Sunday, March 12, 2000

Governor's favored candidates fell short




BY MICHAEL HAWTHORNE
The Cincinnati Enquirer

        Last week's primary elections amounted to a slap in the face for Gov. Bob Taft and fellow Republicans who lead the General Assembly.

        Of the six Ohio House primaries that Mr. Taft got involved in, only two of his favored candidates won. Mr. Taft basked in the glow of Texas Gov. George W. Bush's decisive victory in Ohio's presidential primary. That saved Mr. Taft the embarrassment suffered by Michigan Gov. John Engler after Arizona Sen. John McCain trounced Mr. Bush in that other state to the north.

        But Mr. Taft's joy may be short-lived. Term limits are ushering in a new crop of lawmakers who will help shape and control the governor's agenda.

        Call it Bob Taft's headache. Or Senate President Richard Finan and House Speaker Jo Ann Davidson's nightmares.

        Two of the most painful results for the GOP troika came from the Cincinnati area, where Tom Brinkman Jr. beat Steve Adams, a protege of Ohio Treasurer Joe Deters, and Jim Raussen topped Tawana Keel Simons, a Princeton school board member.

        Conservatives closely aligned with the Christian right and anti-tax and anti-abortion activists also trounced the anointed candidate in a Columbus House district and in a Northwest Ohio Senate district, where state Rep. Jim Jordan of Urbana beat Rep. Jim Buchy of Greenville for the GOP nomination.

        The governor, Mr. Finan and Ms. Davidson lent their images for TV campaigns, helped raise money and tried all they could to stifle the conservative insurgents.

        The Republican leadership point of view was best described by Mr. Deters, who last month declared the insurgents represent “intolerant, extremist views. This is not a religion. In politics, you have to lead by consensus. That means working with people who disagree with you.”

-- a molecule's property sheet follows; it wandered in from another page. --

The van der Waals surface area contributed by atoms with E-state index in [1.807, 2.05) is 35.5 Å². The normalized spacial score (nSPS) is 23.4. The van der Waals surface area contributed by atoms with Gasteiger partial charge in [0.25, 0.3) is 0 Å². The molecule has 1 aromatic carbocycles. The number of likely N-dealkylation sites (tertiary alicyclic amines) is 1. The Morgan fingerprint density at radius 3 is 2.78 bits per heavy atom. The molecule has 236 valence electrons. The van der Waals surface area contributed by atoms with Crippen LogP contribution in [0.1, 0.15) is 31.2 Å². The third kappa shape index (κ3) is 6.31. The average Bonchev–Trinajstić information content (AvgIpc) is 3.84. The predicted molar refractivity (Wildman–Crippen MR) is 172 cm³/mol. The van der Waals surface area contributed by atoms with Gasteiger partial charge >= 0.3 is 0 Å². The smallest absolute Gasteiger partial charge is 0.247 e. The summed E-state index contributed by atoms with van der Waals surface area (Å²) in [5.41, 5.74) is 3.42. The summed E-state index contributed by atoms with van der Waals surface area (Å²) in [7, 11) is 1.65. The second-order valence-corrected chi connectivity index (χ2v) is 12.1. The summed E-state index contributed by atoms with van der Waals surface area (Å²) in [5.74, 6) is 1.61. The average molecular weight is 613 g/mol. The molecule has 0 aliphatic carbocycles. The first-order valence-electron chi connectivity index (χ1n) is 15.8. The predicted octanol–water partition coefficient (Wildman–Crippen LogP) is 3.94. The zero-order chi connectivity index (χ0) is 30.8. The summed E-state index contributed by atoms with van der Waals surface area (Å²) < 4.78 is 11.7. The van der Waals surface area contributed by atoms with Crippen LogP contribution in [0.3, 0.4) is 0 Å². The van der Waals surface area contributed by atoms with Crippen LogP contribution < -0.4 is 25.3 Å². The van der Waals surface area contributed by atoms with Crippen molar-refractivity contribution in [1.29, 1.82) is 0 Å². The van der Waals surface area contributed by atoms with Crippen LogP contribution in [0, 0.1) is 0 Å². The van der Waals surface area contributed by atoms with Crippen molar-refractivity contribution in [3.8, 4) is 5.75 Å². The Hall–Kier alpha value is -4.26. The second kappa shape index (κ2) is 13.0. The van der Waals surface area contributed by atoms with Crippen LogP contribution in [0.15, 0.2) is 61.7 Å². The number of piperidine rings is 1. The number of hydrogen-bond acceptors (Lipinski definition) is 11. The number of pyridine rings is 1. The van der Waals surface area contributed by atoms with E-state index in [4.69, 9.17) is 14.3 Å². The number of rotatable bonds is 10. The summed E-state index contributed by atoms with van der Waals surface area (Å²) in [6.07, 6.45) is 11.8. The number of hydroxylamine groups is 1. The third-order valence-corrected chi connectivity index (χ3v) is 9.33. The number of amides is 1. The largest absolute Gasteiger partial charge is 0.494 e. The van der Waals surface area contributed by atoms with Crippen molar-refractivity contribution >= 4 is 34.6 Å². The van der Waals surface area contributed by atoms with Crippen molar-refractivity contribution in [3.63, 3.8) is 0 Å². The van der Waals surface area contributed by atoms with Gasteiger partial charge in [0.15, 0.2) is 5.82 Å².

Mr. Deters was more charitable on the day after the election. But he also fired off a not-so-subtle warning to the the party's nominees.

        “We've got to make sure we hold on to those seats,” said Mr. Deters, who took over as chairman of the Hamilton County Republican Party following a flap over the local party's endorsements of Mr. Adams, Mrs. Simons and former Madeira Mayor Michelle Schneider.

        “Primaries are a good thing for the party because they activate voters,” Mr. Deters said. “The key now is to make sure these candidates can work well with the governor and legislature.”

        Mr. Finan was vacationing in Florida and was unavailable for comment. But one of his top campaign consultants, Scott Borgemenke, sounded a similar theme.

        “It's going to be a challenge to get things done if everybody wants to rock the boat,” said Mr. Borgemenke, formerly one of Mr. Taft's top aides.

        Mr. Brinkman, for one, made it clear he won't be a pawn of the influential Mr. Finan.

        While the Senate president earlier this year quashed a proposed 5 percent reduction in state income tax rates — “They weren't here when we had to raise taxes,” Mr. Finan protested - Mr. Brinkman vows to push for a 20 percent tax cut.

        He also wants Mr. Taft to “uphold his campaign promise” to eliminate the E-Check tailpipe emissions tests and plans to join other conservatives pushing a bill that would allow most Ohioans to carry concealed weapons.

        “I want them to keep the faith with the party and its platform,” Mr. Brinkman said. “If we lose the next election because we stand up for our beliefs, then so be it.”

        Not exactly the words establishment GOP leaders want to hear as they defend their 21-12 majority in the Senate and 59-40 edge in the House.

        But they better get used to it. Before long, the so-called insurgents may be running the place.

        Michael Hawthorne covers state government for The Cincinnati Enquirer. He can be reached at (614) 224-4640.

       



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